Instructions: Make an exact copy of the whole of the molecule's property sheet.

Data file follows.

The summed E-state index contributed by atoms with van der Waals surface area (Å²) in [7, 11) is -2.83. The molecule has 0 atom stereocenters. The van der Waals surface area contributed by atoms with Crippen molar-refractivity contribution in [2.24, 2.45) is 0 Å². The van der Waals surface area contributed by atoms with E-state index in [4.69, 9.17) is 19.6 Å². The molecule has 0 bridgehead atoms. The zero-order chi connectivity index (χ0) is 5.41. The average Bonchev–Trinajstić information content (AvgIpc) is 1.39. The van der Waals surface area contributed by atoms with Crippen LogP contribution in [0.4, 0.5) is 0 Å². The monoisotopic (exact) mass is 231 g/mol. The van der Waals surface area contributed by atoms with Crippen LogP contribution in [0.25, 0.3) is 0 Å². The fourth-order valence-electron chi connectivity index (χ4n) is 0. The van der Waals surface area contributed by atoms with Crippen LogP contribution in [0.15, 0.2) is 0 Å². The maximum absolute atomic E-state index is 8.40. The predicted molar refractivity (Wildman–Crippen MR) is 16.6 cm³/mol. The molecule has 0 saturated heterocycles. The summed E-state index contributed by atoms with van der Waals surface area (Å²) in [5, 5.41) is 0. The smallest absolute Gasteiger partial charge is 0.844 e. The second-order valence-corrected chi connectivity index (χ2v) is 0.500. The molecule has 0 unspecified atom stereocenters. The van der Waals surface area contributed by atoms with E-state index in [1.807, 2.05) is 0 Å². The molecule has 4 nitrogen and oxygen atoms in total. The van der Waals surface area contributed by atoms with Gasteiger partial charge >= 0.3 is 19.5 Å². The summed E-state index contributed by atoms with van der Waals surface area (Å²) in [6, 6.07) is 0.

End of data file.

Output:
The summed E-state index contributed by atoms with van der Waals surface area (Å²) in [7, 11) is -2.83. The molecule has 0 atom stereocenters. The van der Waals surface area contributed by atoms with Crippen molar-refractivity contribution in [2.24, 2.45) is 0 Å². The van der Waals surface area contributed by atoms with E-state index in [4.69, 9.17) is 19.6 Å². The molecule has 0 bridgehead atoms. The zero-order chi connectivity index (χ0) is 5.41. The average Bonchev–Trinajstić information content (AvgIpc) is 1.39. The van der Waals surface area contributed by atoms with Crippen LogP contribution in [0.4, 0.5) is 0 Å². The monoisotopic (exact) mass is 231 g/mol. The van der Waals surface area contributed by atoms with Crippen LogP contribution in [0.25, 0.3) is 0 Å². The fourth-order valence-electron chi connectivity index (χ4n) is 0. The van der Waals surface area contributed by atoms with Crippen LogP contribution in [0.15, 0.2) is 0 Å². The maximum absolute atomic E-state index is 8.40. The predicted molar refractivity (Wildman–Crippen MR) is 16.6 cm³/mol. The molecule has 0 saturated heterocycles. The summed E-state index contributed by atoms with van der Waals surface area (Å²) in [5, 5.41) is 0. The smallest absolute Gasteiger partial charge is 0.844 e. The second-order valence-corrected chi connectivity index (χ2v) is 0.500. The molecule has 0 unspecified atom stereocenters. The van der Waals surface area contributed by atoms with E-state index in [1.807, 2.05) is 0 Å². The molecule has 4 nitrogen and oxygen atoms in total. The van der Waals surface area contributed by atoms with Gasteiger partial charge >= 0.3 is 19.5 Å². The summed E-state index contributed by atoms with van der Waals surface area (Å²) in [6, 6.07) is 0.